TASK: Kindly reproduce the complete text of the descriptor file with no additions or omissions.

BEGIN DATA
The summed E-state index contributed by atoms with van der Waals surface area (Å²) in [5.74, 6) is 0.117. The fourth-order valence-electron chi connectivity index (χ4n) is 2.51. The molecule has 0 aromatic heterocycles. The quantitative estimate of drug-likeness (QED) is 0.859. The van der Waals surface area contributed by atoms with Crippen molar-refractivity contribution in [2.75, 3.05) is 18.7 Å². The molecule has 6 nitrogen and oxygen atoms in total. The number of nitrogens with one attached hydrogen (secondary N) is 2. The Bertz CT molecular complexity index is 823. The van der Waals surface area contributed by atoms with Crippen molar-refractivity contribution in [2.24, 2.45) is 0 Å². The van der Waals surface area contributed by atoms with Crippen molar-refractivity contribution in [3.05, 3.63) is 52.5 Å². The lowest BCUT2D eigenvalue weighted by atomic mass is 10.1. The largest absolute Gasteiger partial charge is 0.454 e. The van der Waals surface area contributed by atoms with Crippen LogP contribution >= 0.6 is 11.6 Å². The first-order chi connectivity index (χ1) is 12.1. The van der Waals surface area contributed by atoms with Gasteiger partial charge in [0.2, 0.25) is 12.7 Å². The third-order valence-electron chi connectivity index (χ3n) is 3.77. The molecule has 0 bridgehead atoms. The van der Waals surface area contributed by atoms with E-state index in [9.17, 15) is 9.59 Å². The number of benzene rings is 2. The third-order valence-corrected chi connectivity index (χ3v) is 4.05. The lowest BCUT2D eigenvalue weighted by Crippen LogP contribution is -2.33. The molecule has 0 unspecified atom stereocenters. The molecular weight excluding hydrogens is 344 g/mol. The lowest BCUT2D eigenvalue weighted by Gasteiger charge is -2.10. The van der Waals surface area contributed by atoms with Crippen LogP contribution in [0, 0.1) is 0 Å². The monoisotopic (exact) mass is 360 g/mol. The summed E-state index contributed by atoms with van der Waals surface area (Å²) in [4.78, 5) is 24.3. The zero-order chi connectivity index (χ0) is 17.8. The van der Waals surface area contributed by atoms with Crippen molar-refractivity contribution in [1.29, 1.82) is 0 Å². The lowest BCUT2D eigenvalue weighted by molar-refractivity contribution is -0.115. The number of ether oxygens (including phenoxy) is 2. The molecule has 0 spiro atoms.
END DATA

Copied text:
The summed E-state index contributed by atoms with van der Waals surface area (Å²) in [5.74, 6) is 0.117. The fourth-order valence-electron chi connectivity index (χ4n) is 2.51. The molecule has 0 aromatic heterocycles. The quantitative estimate of drug-likeness (QED) is 0.859. The van der Waals surface area contributed by atoms with Crippen molar-refractivity contribution in [2.75, 3.05) is 18.7 Å². The molecule has 6 nitrogen and oxygen atoms in total. The number of nitrogens with one attached hydrogen (secondary N) is 2. The Bertz CT molecular complexity index is 823. The van der Waals surface area contributed by atoms with Crippen molar-refractivity contribution in [2.24, 2.45) is 0 Å². The van der Waals surface area contributed by atoms with Crippen molar-refractivity contribution in [3.05, 3.63) is 52.5 Å². The lowest BCUT2D eigenvalue weighted by atomic mass is 10.1. The largest absolute Gasteiger partial charge is 0.454 e. The van der Waals surface area contributed by atoms with Crippen LogP contribution >= 0.6 is 11.6 Å². The first-order chi connectivity index (χ1) is 12.1. The van der Waals surface area contributed by atoms with Gasteiger partial charge in [0.2, 0.25) is 12.7 Å². The third-order valence-electron chi connectivity index (χ3n) is 3.77. The molecule has 0 bridgehead atoms. The van der Waals surface area contributed by atoms with E-state index in [9.17, 15) is 9.59 Å². The number of benzene rings is 2. The third-order valence-corrected chi connectivity index (χ3v) is 4.05. The lowest BCUT2D eigenvalue weighted by Crippen LogP contribution is -2.33. The molecule has 0 unspecified atom stereocenters. The molecular weight excluding hydrogens is 344 g/mol. The lowest BCUT2D eigenvalue weighted by Gasteiger charge is -2.10. The van der Waals surface area contributed by atoms with Crippen LogP contribution in [0, 0.1) is 0 Å². The monoisotopic (exact) mass is 360 g/mol. The summed E-state index contributed by atoms with van der Waals surface area (Å²) in [4.78, 5) is 24.3. The zero-order chi connectivity index (χ0) is 17.8. The van der Waals surface area contributed by atoms with Crippen molar-refractivity contribution in [1.29, 1.82) is 0 Å². The lowest BCUT2D eigenvalue weighted by molar-refractivity contribution is -0.115. The number of ether oxygens (including phenoxy) is 2. The molecule has 0 spiro atoms.